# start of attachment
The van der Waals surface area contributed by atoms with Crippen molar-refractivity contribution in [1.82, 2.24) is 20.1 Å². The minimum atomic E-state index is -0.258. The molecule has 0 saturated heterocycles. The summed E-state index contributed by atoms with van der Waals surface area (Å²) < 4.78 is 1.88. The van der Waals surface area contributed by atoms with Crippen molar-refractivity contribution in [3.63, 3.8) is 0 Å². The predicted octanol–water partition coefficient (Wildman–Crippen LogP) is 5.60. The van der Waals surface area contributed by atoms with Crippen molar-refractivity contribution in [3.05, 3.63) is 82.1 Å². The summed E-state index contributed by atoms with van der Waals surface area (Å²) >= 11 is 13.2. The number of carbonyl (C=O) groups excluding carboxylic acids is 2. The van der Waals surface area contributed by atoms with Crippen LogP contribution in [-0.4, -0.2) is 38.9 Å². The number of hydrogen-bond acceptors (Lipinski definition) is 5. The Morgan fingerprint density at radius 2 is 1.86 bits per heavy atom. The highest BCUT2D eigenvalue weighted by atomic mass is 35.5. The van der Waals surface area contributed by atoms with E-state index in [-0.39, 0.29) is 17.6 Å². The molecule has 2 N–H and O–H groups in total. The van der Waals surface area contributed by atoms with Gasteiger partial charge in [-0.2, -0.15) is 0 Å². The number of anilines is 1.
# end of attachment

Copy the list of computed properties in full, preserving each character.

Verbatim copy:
The van der Waals surface area contributed by atoms with Crippen molar-refractivity contribution in [1.82, 2.24) is 20.1 Å². The minimum atomic E-state index is -0.258. The molecule has 0 saturated heterocycles. The summed E-state index contributed by atoms with van der Waals surface area (Å²) < 4.78 is 1.88. The van der Waals surface area contributed by atoms with Crippen molar-refractivity contribution in [3.63, 3.8) is 0 Å². The predicted octanol–water partition coefficient (Wildman–Crippen LogP) is 5.60. The van der Waals surface area contributed by atoms with Crippen molar-refractivity contribution in [3.05, 3.63) is 82.1 Å². The summed E-state index contributed by atoms with van der Waals surface area (Å²) >= 11 is 13.2. The number of carbonyl (C=O) groups excluding carboxylic acids is 2. The van der Waals surface area contributed by atoms with Crippen LogP contribution in [-0.4, -0.2) is 38.9 Å². The number of hydrogen-bond acceptors (Lipinski definition) is 5. The Morgan fingerprint density at radius 2 is 1.86 bits per heavy atom. The highest BCUT2D eigenvalue weighted by atomic mass is 35.5. The van der Waals surface area contributed by atoms with E-state index in [-0.39, 0.29) is 17.6 Å². The molecule has 2 N–H and O–H groups in total. The van der Waals surface area contributed by atoms with Gasteiger partial charge in [-0.2, -0.15) is 0 Å². The number of anilines is 1.